BY NOW you would have to be living under a rock if you weren’t aware of the Harvey Weinstein scandal and the famous hashtag which continues to gain traction. Hollywood has taken note of what permeates some workplaces even to this day. It ran rampant, as many women will attest, when I began my career 40 years ago. All one has to do is watch one episode of Mad Men to understand what women had to deal with in the advertising and media world. It is also important to note that it is not just women who have been faced with harassment; men have had to deal with this issue, too.
In the first few years of Fruchtman Marketing’s existence, I faced everything from a large client directly asking me to sleep with him over a client lunch to another large client telling me he was “Jewing me down.” Another large corporate client asked for a “private meeting” with our 25-year-old designer to discuss his corporate brochure layout. What we are witnessing is a female movement the likes of which I haven’t seen since I was burning my bra. He proceeded to blatantly ask her for sex and tell her that if she didn’t comply, she would be responsible for losing his account. This gentleman was a “respected” member of our local Jewish community, one whom our family knew well. Imagine the chutzpah.
And, worse yet, the owner of a large media company in our city told me in front of his COO that he felt it “difficult to work with strong Jewish women” and because of that, it might be best we didn’t continue working together. I kid you not. The COO called me 30 minutes after I left to ask me not to file a lawsuit.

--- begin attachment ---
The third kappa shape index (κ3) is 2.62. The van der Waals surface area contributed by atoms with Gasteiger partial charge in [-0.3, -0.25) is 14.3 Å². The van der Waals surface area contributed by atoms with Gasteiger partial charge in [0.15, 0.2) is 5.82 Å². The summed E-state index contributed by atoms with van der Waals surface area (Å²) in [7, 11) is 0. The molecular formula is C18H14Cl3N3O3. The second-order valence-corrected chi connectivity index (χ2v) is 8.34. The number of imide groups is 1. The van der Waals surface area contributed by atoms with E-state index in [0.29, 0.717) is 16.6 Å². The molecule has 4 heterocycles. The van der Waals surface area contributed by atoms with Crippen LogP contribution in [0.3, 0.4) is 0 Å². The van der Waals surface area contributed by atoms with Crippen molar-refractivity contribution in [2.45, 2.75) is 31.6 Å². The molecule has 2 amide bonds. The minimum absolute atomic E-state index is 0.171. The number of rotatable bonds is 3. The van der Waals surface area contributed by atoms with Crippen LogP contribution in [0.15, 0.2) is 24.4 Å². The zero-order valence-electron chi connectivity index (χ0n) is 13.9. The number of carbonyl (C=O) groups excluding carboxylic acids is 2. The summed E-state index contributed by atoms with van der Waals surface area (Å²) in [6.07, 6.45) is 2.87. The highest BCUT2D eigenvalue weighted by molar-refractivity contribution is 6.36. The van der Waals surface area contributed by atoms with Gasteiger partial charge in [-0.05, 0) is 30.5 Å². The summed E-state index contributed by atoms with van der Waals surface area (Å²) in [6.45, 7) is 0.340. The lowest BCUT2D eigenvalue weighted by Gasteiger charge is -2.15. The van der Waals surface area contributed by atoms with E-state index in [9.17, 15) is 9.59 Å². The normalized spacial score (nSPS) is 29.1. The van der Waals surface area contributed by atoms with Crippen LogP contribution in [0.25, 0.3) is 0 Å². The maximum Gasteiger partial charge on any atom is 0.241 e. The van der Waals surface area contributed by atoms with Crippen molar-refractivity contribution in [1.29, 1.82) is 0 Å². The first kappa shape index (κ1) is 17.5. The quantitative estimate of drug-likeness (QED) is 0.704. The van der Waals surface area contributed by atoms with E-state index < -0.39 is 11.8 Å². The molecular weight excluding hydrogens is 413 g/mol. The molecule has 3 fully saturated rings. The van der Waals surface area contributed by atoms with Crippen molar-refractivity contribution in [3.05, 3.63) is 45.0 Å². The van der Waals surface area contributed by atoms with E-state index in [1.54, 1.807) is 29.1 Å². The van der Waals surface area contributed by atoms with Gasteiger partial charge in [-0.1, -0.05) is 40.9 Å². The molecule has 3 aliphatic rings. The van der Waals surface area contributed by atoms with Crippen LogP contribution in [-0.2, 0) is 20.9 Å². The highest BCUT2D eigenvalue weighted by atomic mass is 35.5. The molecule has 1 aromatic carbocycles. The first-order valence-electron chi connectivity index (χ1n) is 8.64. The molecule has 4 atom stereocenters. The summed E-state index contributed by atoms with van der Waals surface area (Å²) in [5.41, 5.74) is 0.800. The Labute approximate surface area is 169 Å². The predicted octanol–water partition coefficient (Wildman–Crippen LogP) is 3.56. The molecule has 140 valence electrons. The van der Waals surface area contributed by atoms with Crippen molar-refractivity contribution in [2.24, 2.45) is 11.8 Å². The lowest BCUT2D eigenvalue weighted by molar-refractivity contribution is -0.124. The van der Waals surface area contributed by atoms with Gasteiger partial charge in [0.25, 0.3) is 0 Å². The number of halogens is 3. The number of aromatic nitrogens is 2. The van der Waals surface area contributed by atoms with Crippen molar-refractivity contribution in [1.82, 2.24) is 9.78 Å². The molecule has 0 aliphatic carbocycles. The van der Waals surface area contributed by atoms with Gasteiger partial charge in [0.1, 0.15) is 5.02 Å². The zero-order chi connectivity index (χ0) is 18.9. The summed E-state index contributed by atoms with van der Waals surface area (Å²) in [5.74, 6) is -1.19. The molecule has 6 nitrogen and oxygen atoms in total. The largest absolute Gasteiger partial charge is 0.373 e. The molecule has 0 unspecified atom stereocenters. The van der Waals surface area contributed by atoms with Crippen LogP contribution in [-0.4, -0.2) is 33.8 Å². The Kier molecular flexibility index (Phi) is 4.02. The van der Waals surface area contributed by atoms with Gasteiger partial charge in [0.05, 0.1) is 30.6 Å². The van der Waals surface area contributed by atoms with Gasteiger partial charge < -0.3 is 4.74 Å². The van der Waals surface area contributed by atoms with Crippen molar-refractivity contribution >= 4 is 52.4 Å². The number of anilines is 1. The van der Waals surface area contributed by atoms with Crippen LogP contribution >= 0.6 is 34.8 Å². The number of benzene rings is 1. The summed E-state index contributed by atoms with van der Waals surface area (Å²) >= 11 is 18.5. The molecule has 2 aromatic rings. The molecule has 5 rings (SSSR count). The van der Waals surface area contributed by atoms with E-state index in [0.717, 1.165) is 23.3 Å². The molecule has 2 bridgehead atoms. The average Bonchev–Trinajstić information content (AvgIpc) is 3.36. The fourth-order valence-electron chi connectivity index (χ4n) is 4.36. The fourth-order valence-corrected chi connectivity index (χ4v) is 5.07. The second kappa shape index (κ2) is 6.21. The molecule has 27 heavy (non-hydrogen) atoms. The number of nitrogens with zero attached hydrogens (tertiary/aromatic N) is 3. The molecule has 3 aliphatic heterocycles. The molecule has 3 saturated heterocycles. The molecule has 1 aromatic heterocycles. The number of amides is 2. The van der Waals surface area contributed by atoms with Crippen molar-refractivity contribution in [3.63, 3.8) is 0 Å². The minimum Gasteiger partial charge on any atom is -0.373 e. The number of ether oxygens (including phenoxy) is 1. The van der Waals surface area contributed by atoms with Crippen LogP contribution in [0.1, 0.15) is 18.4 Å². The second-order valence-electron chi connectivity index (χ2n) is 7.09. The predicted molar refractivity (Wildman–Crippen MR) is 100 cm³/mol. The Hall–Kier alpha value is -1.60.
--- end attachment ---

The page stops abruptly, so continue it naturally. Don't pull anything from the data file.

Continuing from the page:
Suffice it to say we resigned from three of the accounts mentionedand the last we lost because I was a Jewish woman. Discrimination in the workplace is never acceptable.
Sadly, the jewelry industry cannot claim innocence. We’re all well aware of the sexual harassment class-action case filed in 2008 against Sterling (with declarations from roughly 250 women), currently in arbitration. Whether Sterling is guilty of these practices remains to be seen. And, in this country, you are innocent until proven guilty. But we all also know how prevalent this is in companies across the country.
What we are witnessing is a female movement the likes of which I haven’t seen since I was burning my bra. It’s the type of marketing campaign that is taking “viral” to a new level. The jewelry industry, which by and large is targeted to women, has an opportunity to do something big. To stand up as a community and support the effort. To raise dollars for assault and harassment victims.
Time to turn #MeToo into #NotOnMyWatch.
This article is an online extra for INSTORE.